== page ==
Shoplifting is a serious offense in the state of Pennsylvania. Offenders, especially those who commit the crime repeatedly, may face severe penalties. Understanding of the potential consequences can guide individuals away from such acts and help them make informed decisions.
In Pennsylvania, a person accused of shoplifting could face charges of retail theft. The penalties for this crime vary depending on the value of the stolen goods and the number of previous offenses the accused person has committed. Here are some potential consequences a person might face for repeated shoplifting offenses in Pennsylvania.
Harsher penalties await repeat offenders
The severity of punishment for shoplifting in Pennsylvania rises with each additional offense. A first offense for stealing goods valued at less than $150 generally counts as a summary offense and could result in a fine or a diversion program to prevent future offenses.. However, a similar second offense upgrades the charge to a misdemeanor, carrying potential jail time.
Third and subsequent offenses lead to jail time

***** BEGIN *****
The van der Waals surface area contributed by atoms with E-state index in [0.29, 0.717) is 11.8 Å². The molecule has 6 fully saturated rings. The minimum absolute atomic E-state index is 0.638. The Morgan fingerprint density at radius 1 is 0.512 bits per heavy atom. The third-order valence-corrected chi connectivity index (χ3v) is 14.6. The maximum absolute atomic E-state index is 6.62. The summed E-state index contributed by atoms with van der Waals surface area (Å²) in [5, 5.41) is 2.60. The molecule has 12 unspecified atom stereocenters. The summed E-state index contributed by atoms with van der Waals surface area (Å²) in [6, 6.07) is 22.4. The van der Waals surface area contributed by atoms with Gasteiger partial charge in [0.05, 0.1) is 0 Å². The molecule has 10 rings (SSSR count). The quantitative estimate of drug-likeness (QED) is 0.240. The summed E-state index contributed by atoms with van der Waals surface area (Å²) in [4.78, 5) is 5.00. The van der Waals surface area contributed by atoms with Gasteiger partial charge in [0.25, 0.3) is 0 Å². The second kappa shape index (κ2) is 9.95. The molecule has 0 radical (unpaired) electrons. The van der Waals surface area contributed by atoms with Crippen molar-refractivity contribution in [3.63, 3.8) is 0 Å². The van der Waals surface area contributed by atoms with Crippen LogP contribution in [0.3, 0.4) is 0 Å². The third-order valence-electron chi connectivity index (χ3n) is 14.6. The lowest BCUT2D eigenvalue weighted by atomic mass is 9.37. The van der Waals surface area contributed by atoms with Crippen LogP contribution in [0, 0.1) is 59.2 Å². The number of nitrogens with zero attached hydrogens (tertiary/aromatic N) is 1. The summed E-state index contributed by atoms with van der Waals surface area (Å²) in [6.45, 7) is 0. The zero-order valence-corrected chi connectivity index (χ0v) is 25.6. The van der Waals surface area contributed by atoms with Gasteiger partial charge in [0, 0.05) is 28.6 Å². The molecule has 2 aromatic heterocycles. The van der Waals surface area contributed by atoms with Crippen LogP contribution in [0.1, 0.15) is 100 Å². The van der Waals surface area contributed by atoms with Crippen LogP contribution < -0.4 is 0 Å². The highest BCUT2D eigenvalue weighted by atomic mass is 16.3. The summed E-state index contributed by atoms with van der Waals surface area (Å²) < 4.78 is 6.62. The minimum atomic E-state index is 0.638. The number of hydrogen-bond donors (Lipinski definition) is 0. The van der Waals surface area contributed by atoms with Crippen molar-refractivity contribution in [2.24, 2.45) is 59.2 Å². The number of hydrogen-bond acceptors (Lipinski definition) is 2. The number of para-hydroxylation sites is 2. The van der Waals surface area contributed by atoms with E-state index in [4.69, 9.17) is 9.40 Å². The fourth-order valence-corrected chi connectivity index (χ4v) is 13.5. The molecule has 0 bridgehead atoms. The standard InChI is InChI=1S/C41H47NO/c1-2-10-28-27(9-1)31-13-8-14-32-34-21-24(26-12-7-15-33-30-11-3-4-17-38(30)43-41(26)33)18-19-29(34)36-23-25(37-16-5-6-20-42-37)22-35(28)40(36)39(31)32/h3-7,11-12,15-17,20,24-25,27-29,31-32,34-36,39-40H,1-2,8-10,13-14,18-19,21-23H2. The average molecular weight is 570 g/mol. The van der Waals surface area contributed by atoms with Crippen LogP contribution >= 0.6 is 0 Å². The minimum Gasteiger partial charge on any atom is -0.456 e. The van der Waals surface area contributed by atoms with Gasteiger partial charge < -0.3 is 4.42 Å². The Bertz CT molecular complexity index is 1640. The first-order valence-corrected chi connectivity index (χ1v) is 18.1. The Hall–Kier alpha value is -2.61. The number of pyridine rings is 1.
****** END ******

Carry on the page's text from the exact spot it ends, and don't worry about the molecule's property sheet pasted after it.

Pennsylvania escalates a third retail theft offense to a third-degree felony, regardless of the value of the stolen goods. This could lead to up to seven years in prison. Therefore, repeated offenses significantly increase the risk of incarceration.
Shoplifting convictions create a permanent criminal record
A shoplifting conviction results in a permanent criminal record. This record can lead to long-lasting effects, such as trouble finding employment, securing housing or obtaining certain professional licenses. Therefore, repeated shoplifting offenses can affect not just immediate punishment but an individual’s future prospects as well.
Pennsylvania law imposes mandatory minimum sentences
Pennsylvania law has provisions for mandatory minimum sentences for repeated retail theft offenses. This means that if convicted, a judge must impose at least a certain minimum sentence, regardless of other mitigating factors. This shows the state’s intention to penalize repeat offenders severely.
With each subsequent offense, the risk of facing harsher penalties, including jail time, increases. Moreover, a permanent criminal record resulting from these offenses can affect a person’s life in many ways.